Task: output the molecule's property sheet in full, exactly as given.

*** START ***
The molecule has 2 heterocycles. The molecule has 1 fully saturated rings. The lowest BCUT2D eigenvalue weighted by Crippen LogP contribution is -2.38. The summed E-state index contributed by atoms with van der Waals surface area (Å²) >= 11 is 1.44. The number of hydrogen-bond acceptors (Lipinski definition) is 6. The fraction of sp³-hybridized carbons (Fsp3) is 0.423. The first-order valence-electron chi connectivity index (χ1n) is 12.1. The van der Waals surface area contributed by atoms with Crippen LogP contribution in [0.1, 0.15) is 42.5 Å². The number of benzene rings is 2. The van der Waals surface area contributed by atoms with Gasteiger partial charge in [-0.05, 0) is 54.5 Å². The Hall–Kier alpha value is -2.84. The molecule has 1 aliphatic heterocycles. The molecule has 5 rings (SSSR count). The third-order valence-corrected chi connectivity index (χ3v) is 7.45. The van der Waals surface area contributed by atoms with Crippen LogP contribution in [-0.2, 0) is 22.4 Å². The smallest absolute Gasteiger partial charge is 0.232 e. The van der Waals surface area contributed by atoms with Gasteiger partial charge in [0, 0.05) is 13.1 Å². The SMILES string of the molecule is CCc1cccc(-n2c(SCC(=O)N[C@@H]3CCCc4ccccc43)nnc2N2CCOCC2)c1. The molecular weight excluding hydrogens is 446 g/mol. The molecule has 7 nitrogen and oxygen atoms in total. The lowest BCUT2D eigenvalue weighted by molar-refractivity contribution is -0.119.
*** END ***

The molecule has 2 heterocycles. The molecule has 1 fully saturated rings. The lowest BCUT2D eigenvalue weighted by Crippen LogP contribution is -2.38. The summed E-state index contributed by atoms with van der Waals surface area (Å²) >= 11 is 1.44. The number of hydrogen-bond acceptors (Lipinski definition) is 6. The fraction of sp³-hybridized carbons (Fsp3) is 0.423. The first-order valence-electron chi connectivity index (χ1n) is 12.1. The van der Waals surface area contributed by atoms with Crippen LogP contribution in [0.1, 0.15) is 42.5 Å². The number of benzene rings is 2. The van der Waals surface area contributed by atoms with Gasteiger partial charge in [-0.05, 0) is 54.5 Å². The Hall–Kier alpha value is -2.84. The molecule has 1 aliphatic heterocycles. The molecule has 5 rings (SSSR count). The third-order valence-corrected chi connectivity index (χ3v) is 7.45. The van der Waals surface area contributed by atoms with Crippen LogP contribution in [-0.2, 0) is 22.4 Å². The smallest absolute Gasteiger partial charge is 0.232 e. The van der Waals surface area contributed by atoms with Gasteiger partial charge in [0, 0.05) is 13.1 Å². The SMILES string of the molecule is CCc1cccc(-n2c(SCC(=O)N[C@@H]3CCCc4ccccc43)nnc2N2CCOCC2)c1. The molecular weight excluding hydrogens is 446 g/mol. The molecule has 7 nitrogen and oxygen atoms in total. The lowest BCUT2D eigenvalue weighted by molar-refractivity contribution is -0.119.